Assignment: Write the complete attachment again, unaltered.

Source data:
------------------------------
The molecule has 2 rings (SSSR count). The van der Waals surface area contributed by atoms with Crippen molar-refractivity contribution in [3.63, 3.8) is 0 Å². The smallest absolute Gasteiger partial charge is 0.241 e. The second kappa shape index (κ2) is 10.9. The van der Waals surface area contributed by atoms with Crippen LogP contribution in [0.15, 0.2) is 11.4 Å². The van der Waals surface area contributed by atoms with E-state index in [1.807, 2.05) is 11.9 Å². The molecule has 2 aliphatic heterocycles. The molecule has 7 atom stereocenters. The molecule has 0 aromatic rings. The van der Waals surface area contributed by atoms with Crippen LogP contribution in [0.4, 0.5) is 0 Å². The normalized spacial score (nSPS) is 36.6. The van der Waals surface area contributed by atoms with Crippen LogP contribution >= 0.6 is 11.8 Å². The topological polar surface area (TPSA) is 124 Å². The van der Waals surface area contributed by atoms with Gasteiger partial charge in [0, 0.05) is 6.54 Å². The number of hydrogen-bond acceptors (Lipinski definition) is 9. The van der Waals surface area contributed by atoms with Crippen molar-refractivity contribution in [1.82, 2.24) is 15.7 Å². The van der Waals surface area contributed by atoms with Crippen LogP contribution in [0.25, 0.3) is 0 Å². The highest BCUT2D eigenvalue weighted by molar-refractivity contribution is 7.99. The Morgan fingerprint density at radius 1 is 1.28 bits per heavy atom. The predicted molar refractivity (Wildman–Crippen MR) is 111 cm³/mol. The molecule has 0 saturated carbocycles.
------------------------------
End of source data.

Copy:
The molecule has 2 rings (SSSR count). The van der Waals surface area contributed by atoms with Crippen molar-refractivity contribution in [3.63, 3.8) is 0 Å². The smallest absolute Gasteiger partial charge is 0.241 e. The second kappa shape index (κ2) is 10.9. The van der Waals surface area contributed by atoms with Crippen LogP contribution in [0.15, 0.2) is 11.4 Å². The van der Waals surface area contributed by atoms with E-state index in [1.807, 2.05) is 11.9 Å². The molecule has 2 aliphatic heterocycles. The molecule has 7 atom stereocenters. The molecule has 0 aromatic rings. The van der Waals surface area contributed by atoms with Crippen LogP contribution in [0.4, 0.5) is 0 Å². The normalized spacial score (nSPS) is 36.6. The van der Waals surface area contributed by atoms with Crippen LogP contribution >= 0.6 is 11.8 Å². The topological polar surface area (TPSA) is 124 Å². The van der Waals surface area contributed by atoms with Gasteiger partial charge in [0, 0.05) is 6.54 Å². The number of hydrogen-bond acceptors (Lipinski definition) is 9. The van der Waals surface area contributed by atoms with Crippen molar-refractivity contribution in [1.82, 2.24) is 15.7 Å². The van der Waals surface area contributed by atoms with Crippen LogP contribution in [0.25, 0.3) is 0 Å². The highest BCUT2D eigenvalue weighted by molar-refractivity contribution is 7.99. The Morgan fingerprint density at radius 1 is 1.28 bits per heavy atom. The predicted molar refractivity (Wildman–Crippen MR) is 111 cm³/mol. The molecule has 0 saturated carbocycles.